WMU News

Intriguing and inspiring stories from Commencement

April 23, 2000

KALAMAZOO -- A fourth generation graduate. Twins with identical majors and nearly identical grade point averages. Graduates who have overcome illness and disability to achieve success. There are a number of inspiring and interesting stories of students who graduated April 22 in Commencement ceremonies at Western Michigan University.

Fourth-generation graduate

Jeremy Hammond of Kalamazoo, is the fourth generation of his family to attend WMU. His roots go back to his great-grandmother, Carmeleta Barton, who graduated in 1908. His grandparents, Ethel Humphrey Miller and Philip Barton Miller, met while attending WMU and both his parents, Robert and Christine Hammond, graduated in 1970. Hammond received his bachelor's degree in mechanical engineering April 22.

A double celebration

Twins Jason and Scott Pinchot (PIHN shoh) of Barrington, Ill., are more than a lot alike. They both came to Western Michigan University as Medallion Scholars in 1996, lived together while they attended school and graduated with bachelor's degrees in biomedical sciences. Both young men want to be doctors and are awaiting word about medical school acceptances. The only difference: their GPAs. Jason maintained a 4.0 GPA and pursued a second major in political science while brother Scott, maintained a 3.98 GPA.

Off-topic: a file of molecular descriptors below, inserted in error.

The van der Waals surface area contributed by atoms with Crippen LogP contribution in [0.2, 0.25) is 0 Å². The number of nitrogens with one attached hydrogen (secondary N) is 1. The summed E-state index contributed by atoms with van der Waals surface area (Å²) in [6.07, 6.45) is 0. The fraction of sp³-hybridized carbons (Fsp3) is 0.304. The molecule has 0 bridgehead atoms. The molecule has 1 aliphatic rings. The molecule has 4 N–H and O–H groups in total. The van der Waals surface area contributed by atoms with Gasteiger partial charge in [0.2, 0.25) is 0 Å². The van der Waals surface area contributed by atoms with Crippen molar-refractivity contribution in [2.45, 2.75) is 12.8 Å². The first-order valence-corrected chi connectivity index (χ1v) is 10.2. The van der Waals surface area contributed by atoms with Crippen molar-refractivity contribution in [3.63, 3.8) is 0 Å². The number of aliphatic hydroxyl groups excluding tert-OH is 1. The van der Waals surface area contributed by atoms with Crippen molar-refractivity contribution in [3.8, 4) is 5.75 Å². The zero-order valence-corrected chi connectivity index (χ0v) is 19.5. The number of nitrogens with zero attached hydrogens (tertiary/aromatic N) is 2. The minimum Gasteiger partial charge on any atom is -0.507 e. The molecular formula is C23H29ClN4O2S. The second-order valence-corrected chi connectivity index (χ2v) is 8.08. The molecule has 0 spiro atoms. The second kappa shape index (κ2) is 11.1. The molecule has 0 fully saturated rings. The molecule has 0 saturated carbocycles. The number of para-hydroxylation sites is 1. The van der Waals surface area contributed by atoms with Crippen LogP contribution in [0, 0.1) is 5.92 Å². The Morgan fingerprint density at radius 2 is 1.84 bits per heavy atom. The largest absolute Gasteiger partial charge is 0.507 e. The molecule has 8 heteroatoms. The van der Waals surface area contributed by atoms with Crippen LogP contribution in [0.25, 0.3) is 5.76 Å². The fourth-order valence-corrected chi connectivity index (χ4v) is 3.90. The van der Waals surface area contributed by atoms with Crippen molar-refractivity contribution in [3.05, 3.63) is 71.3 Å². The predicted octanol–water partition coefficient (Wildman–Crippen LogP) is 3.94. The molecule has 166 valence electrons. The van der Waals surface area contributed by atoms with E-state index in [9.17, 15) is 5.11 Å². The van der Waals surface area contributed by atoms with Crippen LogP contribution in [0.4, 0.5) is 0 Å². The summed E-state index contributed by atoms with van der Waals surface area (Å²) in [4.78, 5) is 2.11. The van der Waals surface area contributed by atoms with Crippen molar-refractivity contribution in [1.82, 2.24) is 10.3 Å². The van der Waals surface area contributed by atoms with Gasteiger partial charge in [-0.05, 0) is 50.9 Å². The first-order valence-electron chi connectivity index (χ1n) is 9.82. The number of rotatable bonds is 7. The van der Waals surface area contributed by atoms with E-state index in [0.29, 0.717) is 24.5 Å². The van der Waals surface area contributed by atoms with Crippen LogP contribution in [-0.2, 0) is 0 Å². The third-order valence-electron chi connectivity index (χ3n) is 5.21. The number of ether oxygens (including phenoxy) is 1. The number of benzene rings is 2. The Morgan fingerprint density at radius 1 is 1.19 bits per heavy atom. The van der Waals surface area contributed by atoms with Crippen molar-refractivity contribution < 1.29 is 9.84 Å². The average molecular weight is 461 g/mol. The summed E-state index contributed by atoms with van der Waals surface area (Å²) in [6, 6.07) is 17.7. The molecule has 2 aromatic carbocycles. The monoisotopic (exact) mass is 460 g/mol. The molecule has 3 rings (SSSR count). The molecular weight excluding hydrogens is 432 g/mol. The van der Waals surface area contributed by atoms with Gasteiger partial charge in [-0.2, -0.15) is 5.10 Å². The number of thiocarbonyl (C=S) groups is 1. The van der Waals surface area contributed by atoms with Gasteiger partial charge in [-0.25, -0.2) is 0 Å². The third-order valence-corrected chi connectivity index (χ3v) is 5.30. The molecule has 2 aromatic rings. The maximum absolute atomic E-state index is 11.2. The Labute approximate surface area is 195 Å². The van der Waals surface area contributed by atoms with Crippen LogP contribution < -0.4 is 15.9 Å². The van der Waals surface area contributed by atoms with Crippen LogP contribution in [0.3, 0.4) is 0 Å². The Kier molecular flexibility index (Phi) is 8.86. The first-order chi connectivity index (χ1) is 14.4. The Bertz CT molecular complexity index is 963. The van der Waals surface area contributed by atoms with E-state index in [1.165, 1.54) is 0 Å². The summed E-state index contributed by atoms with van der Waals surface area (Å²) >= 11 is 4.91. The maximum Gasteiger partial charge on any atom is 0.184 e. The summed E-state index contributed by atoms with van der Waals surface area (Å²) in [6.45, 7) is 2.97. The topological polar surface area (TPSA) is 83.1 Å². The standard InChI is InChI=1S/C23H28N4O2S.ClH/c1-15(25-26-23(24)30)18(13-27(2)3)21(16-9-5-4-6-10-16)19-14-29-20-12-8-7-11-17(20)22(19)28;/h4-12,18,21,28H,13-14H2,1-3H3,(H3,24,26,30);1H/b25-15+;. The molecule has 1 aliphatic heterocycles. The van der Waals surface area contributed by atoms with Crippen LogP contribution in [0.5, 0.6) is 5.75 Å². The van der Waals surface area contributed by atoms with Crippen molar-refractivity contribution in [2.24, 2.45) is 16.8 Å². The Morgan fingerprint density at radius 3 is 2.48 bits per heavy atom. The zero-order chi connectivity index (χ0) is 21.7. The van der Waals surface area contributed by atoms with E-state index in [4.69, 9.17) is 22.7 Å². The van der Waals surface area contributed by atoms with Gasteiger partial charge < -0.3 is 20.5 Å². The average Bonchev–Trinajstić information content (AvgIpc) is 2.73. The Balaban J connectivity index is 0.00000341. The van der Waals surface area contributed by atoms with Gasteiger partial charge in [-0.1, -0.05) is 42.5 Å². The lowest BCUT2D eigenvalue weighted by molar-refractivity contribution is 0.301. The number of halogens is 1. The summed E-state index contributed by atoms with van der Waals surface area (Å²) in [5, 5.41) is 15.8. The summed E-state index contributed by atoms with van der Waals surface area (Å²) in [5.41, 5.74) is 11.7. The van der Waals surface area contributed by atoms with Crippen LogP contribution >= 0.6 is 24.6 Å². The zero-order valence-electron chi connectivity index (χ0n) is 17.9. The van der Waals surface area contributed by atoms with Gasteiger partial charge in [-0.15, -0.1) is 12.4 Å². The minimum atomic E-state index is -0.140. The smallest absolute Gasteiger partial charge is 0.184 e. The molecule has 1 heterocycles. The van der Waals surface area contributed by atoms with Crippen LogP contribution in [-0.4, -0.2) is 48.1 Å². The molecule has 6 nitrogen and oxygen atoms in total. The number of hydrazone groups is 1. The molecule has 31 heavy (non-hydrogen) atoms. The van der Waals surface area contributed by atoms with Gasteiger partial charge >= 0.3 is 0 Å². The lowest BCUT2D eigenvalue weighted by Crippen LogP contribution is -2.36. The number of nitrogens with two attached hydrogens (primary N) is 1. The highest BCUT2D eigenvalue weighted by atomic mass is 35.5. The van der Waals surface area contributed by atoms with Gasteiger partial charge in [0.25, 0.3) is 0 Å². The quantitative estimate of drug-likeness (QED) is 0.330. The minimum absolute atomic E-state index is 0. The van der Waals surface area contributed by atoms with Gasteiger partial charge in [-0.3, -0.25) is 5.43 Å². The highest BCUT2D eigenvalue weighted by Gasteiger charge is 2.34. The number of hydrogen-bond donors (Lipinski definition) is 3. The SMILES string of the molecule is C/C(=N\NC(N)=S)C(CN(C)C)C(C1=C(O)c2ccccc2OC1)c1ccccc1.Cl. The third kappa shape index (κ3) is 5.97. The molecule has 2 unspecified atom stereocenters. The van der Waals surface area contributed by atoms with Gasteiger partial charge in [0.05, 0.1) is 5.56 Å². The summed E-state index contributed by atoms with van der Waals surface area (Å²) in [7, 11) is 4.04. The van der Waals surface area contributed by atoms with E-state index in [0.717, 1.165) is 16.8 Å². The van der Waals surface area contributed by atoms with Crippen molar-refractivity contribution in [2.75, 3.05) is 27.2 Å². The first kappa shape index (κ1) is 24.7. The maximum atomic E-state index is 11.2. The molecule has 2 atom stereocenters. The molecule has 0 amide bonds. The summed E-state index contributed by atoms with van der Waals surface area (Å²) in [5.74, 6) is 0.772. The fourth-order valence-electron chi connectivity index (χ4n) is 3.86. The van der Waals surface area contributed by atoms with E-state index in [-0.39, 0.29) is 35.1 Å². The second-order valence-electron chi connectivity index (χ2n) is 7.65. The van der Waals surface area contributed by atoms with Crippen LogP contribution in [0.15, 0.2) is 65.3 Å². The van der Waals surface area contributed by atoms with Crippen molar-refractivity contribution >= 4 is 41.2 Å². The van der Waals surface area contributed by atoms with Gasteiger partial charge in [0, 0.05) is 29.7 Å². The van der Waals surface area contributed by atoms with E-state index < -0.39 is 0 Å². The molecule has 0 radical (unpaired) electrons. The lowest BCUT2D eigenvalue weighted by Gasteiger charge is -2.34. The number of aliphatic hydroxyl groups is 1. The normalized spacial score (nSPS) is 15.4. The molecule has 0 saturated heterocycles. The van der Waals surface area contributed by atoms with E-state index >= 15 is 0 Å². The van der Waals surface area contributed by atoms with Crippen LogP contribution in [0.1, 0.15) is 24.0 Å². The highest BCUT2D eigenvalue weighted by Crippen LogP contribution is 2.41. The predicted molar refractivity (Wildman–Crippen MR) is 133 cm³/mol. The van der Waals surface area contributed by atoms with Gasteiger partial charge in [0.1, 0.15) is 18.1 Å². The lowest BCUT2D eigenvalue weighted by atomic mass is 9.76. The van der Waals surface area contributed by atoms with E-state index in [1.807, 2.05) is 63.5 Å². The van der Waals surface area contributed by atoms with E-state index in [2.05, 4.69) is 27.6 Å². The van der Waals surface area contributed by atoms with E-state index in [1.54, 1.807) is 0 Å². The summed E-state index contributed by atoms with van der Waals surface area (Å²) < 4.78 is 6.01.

Overcoming obstacles

Michael Kahwaji (Kah WAH jee) of Los Angeles is an example of perseverance and dedication. Kahwaji, who received a bachelor's degree in industrial design, has never let his battle against muscular dystrophy slow him down. In fact, he has found his illness to be inspiring rather than inhibiting, using his design talents to develop a special harness to make it easier for those with muscular dystrophy to maintain a normal range of arm motion and even participate in sports. It provides the kind of support normally derived from healthy back muscles, and it may even prove to be a substitute for surgical correction.

Beating the odds

In 1998, while attending WMU as an international student from Malaysia, Eng Lam Yap (EENG Luhm Yap) was diagnosed with leukemia. Determined to beat the illness, Yap was equally committed to finishing school. Despite enduring chemotherapy and radiation treatments, and ultimately undergoing a bone marrow transplant, Yap continued to attend classes. He achieved his goal of finishing school when he receives a bachelor's degree in computer systems engineering during April 22 Commencement ceremonies.

Media contact: Marie Lee, 616 387-8400, marie.lee@wmich.edu

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